Therefore, if God so clothe the grass of the field, which today is, and tomorrow is cast into the oven, shall he not much more clothe you, O you of little faith?
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Hom., xxii: Having shown that it is not right to be anxious about food, He passes to that which is less; (for raiment is not so necessary as food;) and asks, “And why are ye careful wherewith ye shall be clothed?” He uses not here the instance of the birds, when He might have drawn some to the point, as the peacock, or the swan, but brings forward the lilies, saying, “Consider the lilies of the field.” He would prove in two things the abundant goodness of God; to wit, the richness of the beauty with which they are clothed, and the mean value of the things so clothed with it.
For lilies within a fixed time are formed into branches, clothed in whiteness, and endowed with sweet odour, God conveying by an unseen operation, what the earth had not given to the root. But in all the same perfectness is observed, that they may not be thought to have been formed by chance, but may be known tobe ordered by God’s providence. When He says, “They toil not,” He speaks forthe comfort of men; “Neither do they spin,” for the women.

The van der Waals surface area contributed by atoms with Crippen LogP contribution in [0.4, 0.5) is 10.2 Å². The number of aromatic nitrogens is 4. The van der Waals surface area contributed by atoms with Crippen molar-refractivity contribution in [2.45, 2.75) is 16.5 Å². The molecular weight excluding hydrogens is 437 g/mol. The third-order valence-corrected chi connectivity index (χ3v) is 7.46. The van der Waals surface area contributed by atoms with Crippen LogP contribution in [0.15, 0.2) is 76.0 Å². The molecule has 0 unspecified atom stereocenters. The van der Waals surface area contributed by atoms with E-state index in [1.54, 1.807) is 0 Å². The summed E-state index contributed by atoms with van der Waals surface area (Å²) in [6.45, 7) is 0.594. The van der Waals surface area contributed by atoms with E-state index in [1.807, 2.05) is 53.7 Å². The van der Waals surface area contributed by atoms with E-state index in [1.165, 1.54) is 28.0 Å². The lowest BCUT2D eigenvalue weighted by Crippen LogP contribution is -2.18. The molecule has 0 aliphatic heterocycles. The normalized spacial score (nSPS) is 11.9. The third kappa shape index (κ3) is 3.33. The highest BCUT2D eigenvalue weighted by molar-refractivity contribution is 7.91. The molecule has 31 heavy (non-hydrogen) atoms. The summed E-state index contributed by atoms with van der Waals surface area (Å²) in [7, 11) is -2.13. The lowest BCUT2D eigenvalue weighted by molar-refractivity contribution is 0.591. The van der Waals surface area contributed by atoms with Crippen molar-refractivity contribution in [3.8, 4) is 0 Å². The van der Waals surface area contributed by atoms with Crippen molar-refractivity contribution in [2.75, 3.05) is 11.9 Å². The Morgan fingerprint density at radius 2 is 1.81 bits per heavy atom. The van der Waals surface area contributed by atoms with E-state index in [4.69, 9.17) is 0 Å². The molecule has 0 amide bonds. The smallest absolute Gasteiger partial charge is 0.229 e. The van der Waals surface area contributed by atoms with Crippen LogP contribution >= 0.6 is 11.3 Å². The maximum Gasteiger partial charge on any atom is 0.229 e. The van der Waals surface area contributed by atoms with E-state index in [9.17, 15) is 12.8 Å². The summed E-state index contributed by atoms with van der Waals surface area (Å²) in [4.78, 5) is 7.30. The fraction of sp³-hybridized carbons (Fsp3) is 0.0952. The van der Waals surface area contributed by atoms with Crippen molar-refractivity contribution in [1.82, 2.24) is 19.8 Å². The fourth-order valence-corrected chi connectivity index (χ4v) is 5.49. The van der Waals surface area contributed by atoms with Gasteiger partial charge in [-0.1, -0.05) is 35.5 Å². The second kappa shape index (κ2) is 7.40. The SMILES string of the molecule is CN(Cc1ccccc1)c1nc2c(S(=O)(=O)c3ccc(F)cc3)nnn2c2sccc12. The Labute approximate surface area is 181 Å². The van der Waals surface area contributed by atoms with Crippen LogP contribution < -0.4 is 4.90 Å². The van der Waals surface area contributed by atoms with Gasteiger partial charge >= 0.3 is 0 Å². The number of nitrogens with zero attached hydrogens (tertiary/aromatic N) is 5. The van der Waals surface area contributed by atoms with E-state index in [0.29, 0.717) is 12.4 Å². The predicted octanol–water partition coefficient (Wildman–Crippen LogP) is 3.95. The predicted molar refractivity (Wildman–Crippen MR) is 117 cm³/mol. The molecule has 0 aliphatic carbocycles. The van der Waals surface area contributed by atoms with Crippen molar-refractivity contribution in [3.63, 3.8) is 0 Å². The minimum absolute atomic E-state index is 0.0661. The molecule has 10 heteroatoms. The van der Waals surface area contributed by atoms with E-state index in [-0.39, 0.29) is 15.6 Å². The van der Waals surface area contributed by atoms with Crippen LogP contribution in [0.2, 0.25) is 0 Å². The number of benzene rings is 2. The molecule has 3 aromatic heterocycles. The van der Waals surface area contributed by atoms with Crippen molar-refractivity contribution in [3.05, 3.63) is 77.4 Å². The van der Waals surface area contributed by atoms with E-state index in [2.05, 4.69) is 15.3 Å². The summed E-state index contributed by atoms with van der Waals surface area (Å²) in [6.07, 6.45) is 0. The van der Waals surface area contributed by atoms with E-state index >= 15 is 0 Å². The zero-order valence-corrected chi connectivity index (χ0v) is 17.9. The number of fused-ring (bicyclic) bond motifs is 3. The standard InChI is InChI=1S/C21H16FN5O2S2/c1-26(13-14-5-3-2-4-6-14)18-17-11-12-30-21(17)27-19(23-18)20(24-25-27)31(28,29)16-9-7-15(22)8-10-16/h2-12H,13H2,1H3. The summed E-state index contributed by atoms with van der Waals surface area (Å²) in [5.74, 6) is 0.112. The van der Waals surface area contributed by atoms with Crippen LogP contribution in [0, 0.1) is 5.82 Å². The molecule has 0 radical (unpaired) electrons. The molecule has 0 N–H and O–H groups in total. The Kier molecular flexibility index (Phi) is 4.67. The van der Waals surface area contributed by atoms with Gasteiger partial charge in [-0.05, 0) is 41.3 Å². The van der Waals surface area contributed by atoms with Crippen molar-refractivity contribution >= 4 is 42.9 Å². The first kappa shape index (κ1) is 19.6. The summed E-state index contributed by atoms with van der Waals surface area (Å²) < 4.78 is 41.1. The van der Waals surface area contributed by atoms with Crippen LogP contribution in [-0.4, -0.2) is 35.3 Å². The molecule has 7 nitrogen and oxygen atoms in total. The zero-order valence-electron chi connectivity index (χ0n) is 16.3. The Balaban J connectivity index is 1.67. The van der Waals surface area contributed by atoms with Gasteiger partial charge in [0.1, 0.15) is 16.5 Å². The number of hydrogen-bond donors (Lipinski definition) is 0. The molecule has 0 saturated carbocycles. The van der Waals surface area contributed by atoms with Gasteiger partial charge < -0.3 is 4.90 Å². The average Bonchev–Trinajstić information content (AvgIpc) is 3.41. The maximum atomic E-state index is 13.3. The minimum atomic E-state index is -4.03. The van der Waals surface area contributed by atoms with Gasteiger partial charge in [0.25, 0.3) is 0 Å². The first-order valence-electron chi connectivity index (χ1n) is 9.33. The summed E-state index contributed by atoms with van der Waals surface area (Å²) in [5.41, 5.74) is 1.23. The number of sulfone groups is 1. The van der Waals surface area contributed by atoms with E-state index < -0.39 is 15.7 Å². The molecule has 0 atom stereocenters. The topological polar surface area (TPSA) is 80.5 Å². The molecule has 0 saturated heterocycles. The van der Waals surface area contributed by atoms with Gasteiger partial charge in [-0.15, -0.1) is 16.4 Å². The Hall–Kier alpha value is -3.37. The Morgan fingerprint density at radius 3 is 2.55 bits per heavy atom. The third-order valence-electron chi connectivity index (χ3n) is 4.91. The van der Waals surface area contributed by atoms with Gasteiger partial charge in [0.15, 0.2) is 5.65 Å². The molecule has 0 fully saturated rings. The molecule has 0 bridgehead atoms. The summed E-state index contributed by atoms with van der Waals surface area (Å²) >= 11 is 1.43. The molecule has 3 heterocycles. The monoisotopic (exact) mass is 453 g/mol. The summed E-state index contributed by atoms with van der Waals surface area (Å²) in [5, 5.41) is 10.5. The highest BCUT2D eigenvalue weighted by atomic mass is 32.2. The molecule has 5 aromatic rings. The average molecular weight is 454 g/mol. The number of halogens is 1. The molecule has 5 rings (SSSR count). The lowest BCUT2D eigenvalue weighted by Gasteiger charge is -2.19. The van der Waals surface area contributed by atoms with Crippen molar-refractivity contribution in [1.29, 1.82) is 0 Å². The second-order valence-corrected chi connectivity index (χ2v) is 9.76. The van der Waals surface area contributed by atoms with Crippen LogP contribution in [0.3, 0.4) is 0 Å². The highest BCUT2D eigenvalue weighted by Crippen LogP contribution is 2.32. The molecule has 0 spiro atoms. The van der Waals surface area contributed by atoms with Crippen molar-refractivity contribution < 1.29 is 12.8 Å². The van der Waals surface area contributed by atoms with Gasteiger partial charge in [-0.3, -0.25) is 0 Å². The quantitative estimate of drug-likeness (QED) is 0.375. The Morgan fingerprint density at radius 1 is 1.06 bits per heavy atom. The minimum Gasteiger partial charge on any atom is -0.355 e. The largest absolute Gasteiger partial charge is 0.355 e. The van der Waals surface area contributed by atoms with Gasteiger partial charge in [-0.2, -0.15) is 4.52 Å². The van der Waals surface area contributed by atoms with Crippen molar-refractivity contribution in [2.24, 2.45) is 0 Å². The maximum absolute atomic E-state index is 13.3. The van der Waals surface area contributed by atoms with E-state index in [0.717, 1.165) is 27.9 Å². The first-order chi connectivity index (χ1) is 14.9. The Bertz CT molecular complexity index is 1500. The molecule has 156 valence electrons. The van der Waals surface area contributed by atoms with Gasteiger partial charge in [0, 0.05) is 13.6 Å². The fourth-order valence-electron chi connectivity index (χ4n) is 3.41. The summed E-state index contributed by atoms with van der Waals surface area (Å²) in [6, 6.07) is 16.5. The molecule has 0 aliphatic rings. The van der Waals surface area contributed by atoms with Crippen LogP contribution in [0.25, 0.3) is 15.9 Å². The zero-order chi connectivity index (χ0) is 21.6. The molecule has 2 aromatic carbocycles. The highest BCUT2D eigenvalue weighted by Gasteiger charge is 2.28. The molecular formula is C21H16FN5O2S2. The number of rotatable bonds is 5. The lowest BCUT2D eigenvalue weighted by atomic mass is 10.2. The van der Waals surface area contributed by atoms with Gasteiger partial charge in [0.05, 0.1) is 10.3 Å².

As widely as truth differs from falsehood, so widely so our clothes differ from flowers. If then Solomon, who was more eminent than all other kings, was yet surpassed by flowers, how shall you exceed the beauty of flowers by your garments? And Solomon was exceeded by the flowers not once only, or twice, but throughout his whole reign; and this is that He says, “In all his glory;” for no one day was he arrayed as are the flowers.
Or the meaning may be, that Solomon though he toiled not for his own raiment, yet he gave command for the making of it. But where command is, there is often found both offence of them that minister, and wrath of him that commands. When then any are without these things, then they are arrayed as are the lilies.
If God then thus provides for the flowers of the earth which only spring up, that they may be seen and die, shall He overlook men whom He has created not tobe seen for a time, but that they should be for ever?.
He calls them no more lilies, but “the grass of the field,” to show their small worth; and adds moreover another cause of their small value; “which today is.”And He said not, “and tomorrow is not,” but what is yet greater fall, “is cast into the oven.” In that He says “How much more you,” is implicitly conveyed the dignity of the human race, as though He had said, You to whom He has given asoul, for whom He has contrived a body, to whom He has sent Prophets and gave His Only-begotten Son.